By Dave Hecker

Pop Goes The Client

By Dave Hecker

For the last month or so, I’ve been working with two particularly great prospects from our sales pipeline. Both potential clients are right in our target market and need substantial amounts of lucrative services, so we’ve been motivated to get them signed.

We had the usual exchange of e-mails, phone calls, and questions with both clients but in the end we signed one of the clients and decided to pass on the other. Simply put, one of the clients began to look less and less attractive as negotiations unfolded while the other proved to be easy to deal with in just about every way.

Both ‘Client A’ and ‘Client B’ both started out as strong prospects – established, substantial companies with good credit and lots of work. When we first sent out the contract, however, the differences became apparent.

Client A asked for some small and routine changes to the contract, mostly over the arbitration rules and some non-disclosure language. The changes were very reasonable so we were happy to comply. Meanwhile, Client B accepted all the terms of the contract but suddenly asked for a reduction on the hourly rate! This was a real shocker because the client had reacted positively to the exact same rate two weeks earlier. Not a good sign, and we respectfully refused the reduction.

Client A then asked us if we could assign them a dedicated QA manager out of our India group. We explained that this doesn’t fit our resource model, but Client A was persistent and we finally agreed that they would have a dedicated QA manager if, and only if, they maintained a minimum monthly spend on QA. This turned out to be a win-win for everyone, and we got on the phone to hash out any remaining points. Client A remained respectful and positive throughout, and we soon had a signed contract between our two companies.

If only Client B had such a good attitude. They became frustrated at our unwillingness to reduce the rate, despite the fact that we offered to throw in everything from hosting to more favorable payment terms. To make matters worse, our main contact at Client B suddenly handed us over to the President of the company who explained that our rate was ‘just too high’. It was quite clear that his intent was to use his executive skill to negotiate the deal, but all it really did was show me how rude and unsavvy he is. Client B was worth twice as much as Client A, but I was getting annoyed with them and we hadn’t even started working together– not a good sign.

Then came the moment when it was clear that our relationship with Client B was not to be: The President of Client B told me that he ‘might consider’ our rate if only our design work ‘popped off the page’ as much as his previous vendor. When I hear a client say that they need it to ‘pop’, I usually run for the door. Just for fun, I asked him what happened to that vendor and he said that they weren’t a good ‘fit’ anymore. I bet he’s been through a lot of vendors this year!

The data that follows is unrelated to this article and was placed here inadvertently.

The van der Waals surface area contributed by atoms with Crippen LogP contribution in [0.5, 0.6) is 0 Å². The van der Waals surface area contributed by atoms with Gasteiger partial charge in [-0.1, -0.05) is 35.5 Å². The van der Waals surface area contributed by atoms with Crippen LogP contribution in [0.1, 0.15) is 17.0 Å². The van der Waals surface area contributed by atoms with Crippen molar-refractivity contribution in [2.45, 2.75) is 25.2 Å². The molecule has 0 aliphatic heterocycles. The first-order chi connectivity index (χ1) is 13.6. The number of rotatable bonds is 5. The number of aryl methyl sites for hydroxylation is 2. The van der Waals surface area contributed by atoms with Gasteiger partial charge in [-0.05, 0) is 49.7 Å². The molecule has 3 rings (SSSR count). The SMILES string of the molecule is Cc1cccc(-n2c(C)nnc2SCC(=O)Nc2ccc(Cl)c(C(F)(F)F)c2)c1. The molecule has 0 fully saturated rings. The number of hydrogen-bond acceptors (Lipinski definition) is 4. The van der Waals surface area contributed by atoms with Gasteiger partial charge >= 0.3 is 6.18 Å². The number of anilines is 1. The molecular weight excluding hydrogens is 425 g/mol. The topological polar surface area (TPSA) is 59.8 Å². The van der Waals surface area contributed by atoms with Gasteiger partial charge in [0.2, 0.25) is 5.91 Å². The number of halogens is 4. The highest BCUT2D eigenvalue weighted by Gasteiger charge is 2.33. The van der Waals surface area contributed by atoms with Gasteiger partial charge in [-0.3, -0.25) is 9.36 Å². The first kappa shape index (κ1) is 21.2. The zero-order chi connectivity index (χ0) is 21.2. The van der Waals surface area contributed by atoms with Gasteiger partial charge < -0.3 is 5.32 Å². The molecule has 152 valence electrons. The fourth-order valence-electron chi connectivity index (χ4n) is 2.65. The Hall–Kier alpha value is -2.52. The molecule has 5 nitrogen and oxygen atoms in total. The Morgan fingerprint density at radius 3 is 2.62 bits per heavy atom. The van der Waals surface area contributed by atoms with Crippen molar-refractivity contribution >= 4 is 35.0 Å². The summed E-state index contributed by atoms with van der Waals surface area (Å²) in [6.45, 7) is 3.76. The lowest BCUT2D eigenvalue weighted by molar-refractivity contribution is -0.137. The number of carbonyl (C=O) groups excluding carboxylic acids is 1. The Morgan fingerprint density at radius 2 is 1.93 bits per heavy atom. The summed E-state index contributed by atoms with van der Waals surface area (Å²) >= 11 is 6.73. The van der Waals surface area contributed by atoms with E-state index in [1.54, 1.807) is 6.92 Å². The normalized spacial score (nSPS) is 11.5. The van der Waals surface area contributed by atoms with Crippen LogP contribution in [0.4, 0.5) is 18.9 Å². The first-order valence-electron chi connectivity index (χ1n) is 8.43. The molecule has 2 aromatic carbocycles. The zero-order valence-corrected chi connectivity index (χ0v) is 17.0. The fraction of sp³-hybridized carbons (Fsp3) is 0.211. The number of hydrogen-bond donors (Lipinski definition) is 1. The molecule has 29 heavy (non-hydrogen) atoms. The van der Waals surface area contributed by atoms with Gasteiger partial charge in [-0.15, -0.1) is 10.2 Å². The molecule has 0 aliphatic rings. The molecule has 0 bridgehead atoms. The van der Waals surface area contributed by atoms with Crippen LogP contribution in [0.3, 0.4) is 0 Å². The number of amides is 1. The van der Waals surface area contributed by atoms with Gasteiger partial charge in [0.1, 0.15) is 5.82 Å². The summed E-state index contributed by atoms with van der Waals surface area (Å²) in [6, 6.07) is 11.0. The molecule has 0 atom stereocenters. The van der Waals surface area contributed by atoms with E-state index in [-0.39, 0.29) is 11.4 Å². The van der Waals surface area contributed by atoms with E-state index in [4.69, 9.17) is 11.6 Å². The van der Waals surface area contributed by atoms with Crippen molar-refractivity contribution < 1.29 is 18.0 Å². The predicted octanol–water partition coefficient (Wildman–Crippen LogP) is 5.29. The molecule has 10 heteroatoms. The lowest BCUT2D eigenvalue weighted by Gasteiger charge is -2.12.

I respectfully explained that we probably wasn’t a ‘good fit’ either and thanked him for his time. What a relief! If there is a lesson here (besides to avoid clients who say ‘pop’) it’s that you get back what you give, and that good business is based on good, respectful relationships.

  • So by giving Client A a dedicated QA manager, does that mean they cant oversea any QA projects for any other client of yours while the minimum spend is in effect or just if you have two projects to pick from, then they are obligated to complete Client A’s project first? How is Client A looking to enforce this with you? Unless the client is based in India and looking over their shoulder, I’d imagine it impossible for them to verify this.

    Seems a little pointless to me unless there is a dedicated QA team that comes with the QA manager, otherwise you have a chief with potentially no indians. Without you having stipulated how dedicated the development resources are, what exactly would the client hope to acheive with a dedicated testing manager that say an account/project manager wouldn’t solve?

    In terms of lessons learnt from Client B, is it possible that you might have picked the wrong contact in the organisation to deal with from the start? If they didn’t balk at the price up front, sounds like the contact might overstepped his authorisation boundaries unless that’s simply how they do business there.